Factors determining the upper limit of giant kelp, Macrocystis pyrifera Agardh, along the Monterey Peninsula, central California, USA

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Graham, M. H. (1997). Factors determining the upper limit of giant kelp, Macrocystis pyrifera Agardh, along the Monterey Peninsula, central California, USA. Journal of Experimental Marine Biology and Ecology, 218(1), 127-149. doi:10.1016/S0022-0981(97)00072-5
Metadata
TitleFactors determining the upper limit of giant kelp, Macrocystis pyrifera Agardh, along the Monterey Peninsula, central California, USA
AuthorsH. Graham
AbstractAbiotic and biotic factors determining the upper (shallow or nearshore) limit of giant kelp, Macrocystis pyrifera Agardh, were examined along a wave exposure gradient on the Monterey Peninsula, central California, USA. Wave modeling, analysis of aerial photographs from 1986 to 1989 and SCUBA surveys from 1993 to 1995 indicated a significant positive relationship between wave intensity and depth of the upper limit of giant kelp; increased wave intensity resulted in the upper limit moving offshore into deeper water presumably due to direct removal of adult giant kelp plants by waves. Further, during periods of high wave intensity, plants with canopies were restricted to deeper water than those without canopies, suggesting that wave- induced giant kelp mortality was related to plant biomass (i.e. drag). Removal of giant kelp from shallow water (≤ 2.5 m depth) during periods of high wave intensity may have facilitated the development of dense algal turf assemblages by reducing light limitation; clearing experiments indicated that algal turf inhibited giant kelp recruitment at depths ≤ 2.5 m. Under extended periods of low wave intensity, however, giant kelp can establish populations in shallow water as indicated by the shallower depth of continuous giant kelp canopies with decreasing wave exposure. Thus, algal community structure in these shallow subtidal regions along the Monterey Peninsula appears to be determined by disturbance-mediated competition; with a lack of disturbance favoring giant kelp, disturbance favoring algal turf. These data support the hypothesis that the upper limit of giant kelp is controlled by an interaction between abiotic and biotic factors.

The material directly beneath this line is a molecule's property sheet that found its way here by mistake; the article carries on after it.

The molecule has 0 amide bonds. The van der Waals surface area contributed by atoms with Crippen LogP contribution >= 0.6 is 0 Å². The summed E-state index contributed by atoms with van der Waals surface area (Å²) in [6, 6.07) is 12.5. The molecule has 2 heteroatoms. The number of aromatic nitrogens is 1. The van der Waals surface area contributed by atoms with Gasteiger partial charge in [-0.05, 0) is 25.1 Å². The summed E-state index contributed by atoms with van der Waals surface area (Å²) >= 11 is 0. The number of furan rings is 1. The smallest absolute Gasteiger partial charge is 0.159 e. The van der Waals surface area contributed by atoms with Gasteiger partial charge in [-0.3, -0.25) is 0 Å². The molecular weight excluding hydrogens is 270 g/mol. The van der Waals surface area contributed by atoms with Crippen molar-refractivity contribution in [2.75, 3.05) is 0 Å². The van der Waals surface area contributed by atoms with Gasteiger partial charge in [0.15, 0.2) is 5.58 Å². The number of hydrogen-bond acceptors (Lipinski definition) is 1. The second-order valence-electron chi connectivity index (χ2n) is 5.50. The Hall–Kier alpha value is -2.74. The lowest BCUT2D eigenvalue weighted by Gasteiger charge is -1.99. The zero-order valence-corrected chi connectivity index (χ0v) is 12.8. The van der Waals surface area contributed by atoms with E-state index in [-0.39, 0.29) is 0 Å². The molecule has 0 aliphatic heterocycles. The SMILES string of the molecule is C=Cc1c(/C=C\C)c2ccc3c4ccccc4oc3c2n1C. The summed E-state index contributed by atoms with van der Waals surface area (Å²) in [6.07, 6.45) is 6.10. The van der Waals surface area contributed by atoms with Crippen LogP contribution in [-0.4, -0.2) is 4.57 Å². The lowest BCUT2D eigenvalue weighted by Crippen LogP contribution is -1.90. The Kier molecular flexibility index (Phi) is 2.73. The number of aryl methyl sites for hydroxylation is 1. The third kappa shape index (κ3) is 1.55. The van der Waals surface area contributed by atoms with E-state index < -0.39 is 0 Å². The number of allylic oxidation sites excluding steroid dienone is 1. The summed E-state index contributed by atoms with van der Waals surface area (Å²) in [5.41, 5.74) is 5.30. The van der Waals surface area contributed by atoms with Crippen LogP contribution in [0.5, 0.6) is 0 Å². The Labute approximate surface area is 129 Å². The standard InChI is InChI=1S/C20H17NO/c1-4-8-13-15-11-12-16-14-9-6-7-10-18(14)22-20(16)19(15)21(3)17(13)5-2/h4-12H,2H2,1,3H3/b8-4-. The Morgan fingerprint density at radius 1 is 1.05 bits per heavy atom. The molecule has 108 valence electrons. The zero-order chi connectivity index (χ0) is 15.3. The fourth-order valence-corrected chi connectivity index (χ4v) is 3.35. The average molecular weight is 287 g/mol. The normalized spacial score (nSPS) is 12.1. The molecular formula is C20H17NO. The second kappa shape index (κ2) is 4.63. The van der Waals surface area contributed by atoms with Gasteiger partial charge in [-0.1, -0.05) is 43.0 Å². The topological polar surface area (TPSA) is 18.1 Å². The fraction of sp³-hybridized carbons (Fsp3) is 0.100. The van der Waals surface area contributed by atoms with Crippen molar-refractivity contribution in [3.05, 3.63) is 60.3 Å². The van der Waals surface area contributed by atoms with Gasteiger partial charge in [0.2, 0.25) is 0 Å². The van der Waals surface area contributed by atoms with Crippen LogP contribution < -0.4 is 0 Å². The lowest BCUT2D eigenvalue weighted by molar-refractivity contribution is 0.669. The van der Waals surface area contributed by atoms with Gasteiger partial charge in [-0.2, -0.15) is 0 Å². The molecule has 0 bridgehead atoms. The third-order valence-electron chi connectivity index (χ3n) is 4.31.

JournalJournal of Experimental Marine Biology and Ecology
Date1997
Start page127
End page149
ISSN00220981
Subjectsalga, article, biomass, marine environment, nonhuman, Macrocystis pyrifera
NoteCited By (since 1996):36, CODEN: JEMBA

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